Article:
Scancell Holdings plc (‘Scancell’ or the ‘Company’), the developer of novel immunotherapies for the treatment of cancer, notes Nottingham Trent University’s announcement that using Scancell’s Immunobody® technology, they have unlocked a protein that could pave the way for future prostate cancer vaccinations. The full text of Nottingham Trent University’s announcement follows:
SCIENTISTS UNLOCK PROSTATE CANCER PROTEIN IN MOVE WHICH COULD LEAD TO IMPROVED CANCER VACCINES
UK scientists have identified how a specific region of a prostate-related protein can be used to trigger the body’s immune response against prostate cancer. The study by scientists at Nottingham Trent University – and published in the European Journal of Immunology – could pave the way for new and improved vaccines for prostate cancer.
The work focused on the prostatic acid phosphatase (PAP) protein, which is present in more than 90% of prostate tumours. Scientists were able to develop a new prostate cancer vaccination strategy utilising a portion, or ‘epitope’ of this PAP protein – PAP 114 – which was capable of preventing and reducing tumour growth in pre-clinical trials.
The team believes the study could lead to the development of new vaccines which are able to generate a more specific, more efficient, faster and longer-lasting protective immune response against prostate cancer.
It might also mean that vaccines could be developed at a lower cost than currently, and with fewer potential side effects, say the scientists, who are based in the university's John van Geest Cancer Research Centre.
Prostate cancer is the most common cancer in men in the UK – each year more than 10,000 men will die as a result of prostate cancer and more than 40,000 will be diagnosed with the disease. Cases are rising among men over 50 and the average age for men to be diagnosed is between 70 and 74.
Although cancer vaccines can be formulated in a number of different ways, the approach devised by the scientists for this PAP vaccine would involve a series of injections.
Dr Stephanie McArdle, lead researcher based in Nottingham Trent University’s John van Geest Cancer Research Centre, said: “Unfortunately for most cancers, the specific targets against which vaccination strategies can be based are sometimes weak and relatively poor at inducing robust, protective anti-tumour immune responses.
“Developing cancer vaccines that can overcome the capacity of tumours to ‘evade’ the immune system and induce protective anti-tumour immunity is therefore essential for the development of new immunotherapies for aggressive disease.
"Our findings demonstrate that PAP-114 is a promising candidate for further development of PAP-based anti-cancer vaccine strategies. It induces characteristics that are consistent with anti-tumour protection; capable of triggering an immune attack against prostate cancer cells and protecting against established prostate tumours."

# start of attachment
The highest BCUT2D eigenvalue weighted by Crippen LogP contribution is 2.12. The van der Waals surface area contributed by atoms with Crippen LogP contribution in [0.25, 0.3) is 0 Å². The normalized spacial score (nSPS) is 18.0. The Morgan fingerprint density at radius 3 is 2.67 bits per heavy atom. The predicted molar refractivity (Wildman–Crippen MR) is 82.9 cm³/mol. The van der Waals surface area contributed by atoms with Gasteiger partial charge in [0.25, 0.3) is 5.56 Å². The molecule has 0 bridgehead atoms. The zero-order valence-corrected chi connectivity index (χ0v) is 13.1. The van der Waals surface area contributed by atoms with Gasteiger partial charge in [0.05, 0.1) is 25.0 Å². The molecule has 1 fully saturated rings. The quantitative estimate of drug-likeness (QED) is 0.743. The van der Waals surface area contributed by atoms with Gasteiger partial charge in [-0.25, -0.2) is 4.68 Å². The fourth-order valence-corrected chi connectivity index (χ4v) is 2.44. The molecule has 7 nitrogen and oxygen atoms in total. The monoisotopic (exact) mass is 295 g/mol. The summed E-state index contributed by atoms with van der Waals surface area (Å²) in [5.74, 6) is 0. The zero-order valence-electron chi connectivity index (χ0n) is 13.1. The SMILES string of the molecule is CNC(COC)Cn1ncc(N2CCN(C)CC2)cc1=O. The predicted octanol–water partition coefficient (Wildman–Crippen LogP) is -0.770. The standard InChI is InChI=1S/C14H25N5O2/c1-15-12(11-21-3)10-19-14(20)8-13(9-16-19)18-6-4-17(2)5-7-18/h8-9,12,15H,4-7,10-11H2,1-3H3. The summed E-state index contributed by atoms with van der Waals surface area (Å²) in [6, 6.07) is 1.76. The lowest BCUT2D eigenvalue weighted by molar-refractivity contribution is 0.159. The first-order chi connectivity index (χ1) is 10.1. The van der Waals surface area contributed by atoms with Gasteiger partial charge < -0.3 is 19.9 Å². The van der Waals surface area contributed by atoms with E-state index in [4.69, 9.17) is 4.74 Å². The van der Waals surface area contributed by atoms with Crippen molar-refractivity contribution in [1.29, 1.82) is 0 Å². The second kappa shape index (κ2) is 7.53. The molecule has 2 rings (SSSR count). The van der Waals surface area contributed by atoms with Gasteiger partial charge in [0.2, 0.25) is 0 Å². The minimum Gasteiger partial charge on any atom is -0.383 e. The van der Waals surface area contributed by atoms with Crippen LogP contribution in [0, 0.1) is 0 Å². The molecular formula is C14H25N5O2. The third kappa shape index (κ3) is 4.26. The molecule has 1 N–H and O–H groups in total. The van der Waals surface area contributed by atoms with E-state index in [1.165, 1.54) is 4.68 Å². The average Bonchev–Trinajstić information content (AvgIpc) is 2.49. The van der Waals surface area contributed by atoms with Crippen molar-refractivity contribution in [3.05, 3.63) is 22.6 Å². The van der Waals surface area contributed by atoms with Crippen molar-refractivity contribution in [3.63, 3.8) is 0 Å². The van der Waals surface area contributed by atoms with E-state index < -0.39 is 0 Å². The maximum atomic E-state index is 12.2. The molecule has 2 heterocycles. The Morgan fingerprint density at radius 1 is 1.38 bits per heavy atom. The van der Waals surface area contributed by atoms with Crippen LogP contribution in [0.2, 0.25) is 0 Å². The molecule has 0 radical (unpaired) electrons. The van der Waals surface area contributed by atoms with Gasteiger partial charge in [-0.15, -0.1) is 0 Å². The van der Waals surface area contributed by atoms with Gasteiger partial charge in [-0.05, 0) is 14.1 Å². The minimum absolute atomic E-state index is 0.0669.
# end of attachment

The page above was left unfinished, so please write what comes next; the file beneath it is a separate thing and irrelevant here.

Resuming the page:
The epitopes of the PAP protein were delivered to the immune system using Scancell’s proprietary ImmunoBody® technology.
Notes for editors:
Nottingham Trent University’s John van Geest Cancer Research Centre is a unique purpose-built scientific facility. Its aim is to save lives and speed recovery by improving the early diagnosis and treatment of cancer.
The centre focuses on two key approaches to the treatment of patients with cancer:
- Improving the diagnosis and management of breast and prostate cancers
- Developing effective vaccines and immunotherapies that will significantly improve the survival rates and quality of life for cancer sufferers.
Visit the John van Geest Cancer Research Centre website to find out more about its work, or to make a donation towards its vital scientific research.
Scancell is developing novel immunotherapies for the treatment of cancer based on its ImmunoBody® and Moditope® technology platforms. Scancell’s first ImmunoBody®, SCIB1 is being developed for the treatment of melanoma and is in Phase 1/2 clinical trials. Preliminary evidence from Part 1 of the study showing that SCIB1 produced an immune response which might be associated with clinical benefit in patients with malignant melanoma was released in December 2012.
Scancell’s ImmunoBody® vaccines target dendritic cells and stimulate both parts of the cellular immune system; the helper cell system where inflammation is stimulated at the tumour site; and the cytotoxic T-lymphocyte or CTL response where immune system cells are primed to recognise and kill specific cells.
Scancell has also identified and patented a series of modified epitopes that stimulate the production of killer CD4 that destroy tumours without toxicity. The Directors believe that the Moditope® platform could play a major role in the development of safe and effective cancer immunotherapies in the future.
The paper in the European Journal of Immunology can be accessed here.
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